14. Nightwish

    Nightwish GBAtemp Fan

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    Ok, fine, there was still life after previous heating, and there will still be life after the human created peak, sure. But were there 8 billion interdependent sapient entities with civilizations levels that require a lot of resources 200000 years ago, to make the comparison adequate? What happened when their crops failed due to lack of water or dying bees or thousands of other insects that make farming possible? What happened to those with no access to water anymore? How did they deal with increasing health costs?
    Because those would be nice to know, since no one has any clue about how to deal with it. Even if the graph were correct, it has no bearing on whether, at the very least, modern society can continue to exist, and that's after being willing to accept the death toll of a lot of people who are already dealing with the effects.
    But yes, life will proliferate after a while, especially after humanity loses the capability to pollute everything in it's wake.
     
  15. leon315

    leon315 POWERLIFTER

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    gUYS, renewable energy is THE FUTERE, yo murican go vote The Orange man who thinks global warming is a Hoax and he will bring Steel, Coal back!
     
  16. H1B1Esquire

    H1B1Esquire RxTools, the ultimate CFW machine.

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    Earth, bro-dude.
    My dude, how much energy does it take to heat a pot (small cooking pot holding 16 oz) of water on a stove? How about a bathtub? You can't be so kindergarten that you can't see where I'm going with this.

    What you might be omitting or may not know:
    some (and most) aquatic life are very susceptible to changes in temperature. I killed a few fish by not acclimating their water while changing the tank. I didn't boil them; the water felt the same, but it was probably no less than five degrees and it was enough to kill them.

    If I have to go in-depth to correlate the size of the oceans/seas to rising temperatures, how fish work, and why sea life is very important, I'm going to let you simmer in stupid stew.


    ---------
    Nah, that shit's going to the moon for Space Farce Force.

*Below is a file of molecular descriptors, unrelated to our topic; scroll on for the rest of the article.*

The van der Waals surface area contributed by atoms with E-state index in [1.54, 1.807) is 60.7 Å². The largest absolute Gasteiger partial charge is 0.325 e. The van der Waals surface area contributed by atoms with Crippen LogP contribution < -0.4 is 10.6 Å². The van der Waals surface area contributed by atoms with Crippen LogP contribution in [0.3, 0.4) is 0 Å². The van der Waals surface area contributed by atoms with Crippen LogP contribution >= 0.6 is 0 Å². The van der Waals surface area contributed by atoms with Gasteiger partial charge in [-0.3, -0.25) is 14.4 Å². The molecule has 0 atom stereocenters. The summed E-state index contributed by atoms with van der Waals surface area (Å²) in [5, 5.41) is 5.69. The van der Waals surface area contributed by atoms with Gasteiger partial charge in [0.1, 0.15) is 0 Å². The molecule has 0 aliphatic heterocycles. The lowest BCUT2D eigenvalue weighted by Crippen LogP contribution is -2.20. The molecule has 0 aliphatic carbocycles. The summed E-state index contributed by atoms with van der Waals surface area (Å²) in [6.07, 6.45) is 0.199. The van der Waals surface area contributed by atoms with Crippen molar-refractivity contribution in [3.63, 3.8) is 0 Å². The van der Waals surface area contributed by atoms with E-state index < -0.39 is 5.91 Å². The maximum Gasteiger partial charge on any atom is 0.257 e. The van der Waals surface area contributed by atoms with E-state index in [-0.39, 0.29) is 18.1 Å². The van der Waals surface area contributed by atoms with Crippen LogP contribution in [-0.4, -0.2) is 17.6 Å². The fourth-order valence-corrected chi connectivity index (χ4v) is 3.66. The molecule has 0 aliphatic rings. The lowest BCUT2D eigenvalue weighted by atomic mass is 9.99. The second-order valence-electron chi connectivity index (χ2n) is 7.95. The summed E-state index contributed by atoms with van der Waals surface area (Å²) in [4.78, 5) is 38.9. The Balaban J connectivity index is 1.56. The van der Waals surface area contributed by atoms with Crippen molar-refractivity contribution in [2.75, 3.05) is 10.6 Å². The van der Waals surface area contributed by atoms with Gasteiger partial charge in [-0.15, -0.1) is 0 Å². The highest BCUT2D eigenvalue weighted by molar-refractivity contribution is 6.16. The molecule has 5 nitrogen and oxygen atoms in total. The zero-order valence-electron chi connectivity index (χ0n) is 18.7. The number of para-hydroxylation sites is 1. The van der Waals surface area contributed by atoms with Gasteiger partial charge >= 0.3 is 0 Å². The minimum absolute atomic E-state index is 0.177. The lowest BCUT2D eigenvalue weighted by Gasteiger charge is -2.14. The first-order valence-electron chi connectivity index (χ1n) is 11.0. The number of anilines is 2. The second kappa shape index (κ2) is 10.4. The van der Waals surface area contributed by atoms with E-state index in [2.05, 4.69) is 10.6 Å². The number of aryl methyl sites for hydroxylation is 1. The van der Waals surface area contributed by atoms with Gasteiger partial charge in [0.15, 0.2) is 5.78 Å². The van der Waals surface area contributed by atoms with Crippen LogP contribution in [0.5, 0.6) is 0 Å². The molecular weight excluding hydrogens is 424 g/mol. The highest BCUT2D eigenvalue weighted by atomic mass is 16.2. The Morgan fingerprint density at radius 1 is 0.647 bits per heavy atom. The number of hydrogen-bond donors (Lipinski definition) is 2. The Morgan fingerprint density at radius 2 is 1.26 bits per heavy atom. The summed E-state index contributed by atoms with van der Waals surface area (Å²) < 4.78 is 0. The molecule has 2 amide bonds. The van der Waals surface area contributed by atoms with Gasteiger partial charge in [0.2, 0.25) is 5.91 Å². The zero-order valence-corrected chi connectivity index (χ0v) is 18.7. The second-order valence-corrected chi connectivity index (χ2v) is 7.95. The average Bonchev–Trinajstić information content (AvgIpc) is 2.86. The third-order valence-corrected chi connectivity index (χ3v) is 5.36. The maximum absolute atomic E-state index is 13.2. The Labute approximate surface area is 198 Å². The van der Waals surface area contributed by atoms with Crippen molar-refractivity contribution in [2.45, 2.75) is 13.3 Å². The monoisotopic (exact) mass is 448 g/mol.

------
    [​IMG]
    Welcome to Earth.
     
    Last edited by H1B1Esquire, Jul 16, 2019
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  17. lolboy

    lolboy GBAtemp Advanced Fan

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    "...last 1000 years". Real data or just assumptions?

    btw; I have no opinion when it comes to global warming. I do believe that we need to take care of our planet.
     
    Last edited by lolboy, Jul 16, 2019
  18. ChaosEternal

    ChaosEternal GBAtemp Regular

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    We're all fucked anyway so there's no reason to be scared.
     
  19. azoreseuropa

    azoreseuropa GBAtemp Guru

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    Seriously? Obviously, you are ignorant just like Trump. Ok, suit yourself. Wait until you are worried one day. Keep your eyes on the sign of this Earth. This chart is not accurate anyway.
     
  20. notimp

    notimp GBAtemp Addict

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    Food production, flooding and extreme weather phenomenons, certain diseases. Increased pressures on resources (drinkable water, as probably one of the more important ones).

    I'm not sure if you've realized it yet - but this:
    https://ourworldindata.org/world-population-growth

    We are pretty much producing at high capacity already (mostly thanks to oil) - so any substantial impact on production conditions will cause issues.

    Also - sea level rising is an issue, that will cause some parts of even US metropoles to be 'relocated'. (You do this, by first not granting any new building licenses, and then... so ideally gradually.) Sometimes its enough to produce (not so) natural barriers, but then it depends on where sea level ends up at. Relocating major cities, is very, very costly.

    But mostly economic issues, more conflict potential, stuff like that.

    You can read the second link in the previous posting I provided, it has data visualisations for three scenarios. And they put in many more angles. I only listed the "important" ones. ;)

    edit: Also - are you sure, that your second graph is "mean world temperature" during those years? Could be max world temperature extremes, no? src? :)
     
    Last edited by notimp, Jul 16, 2019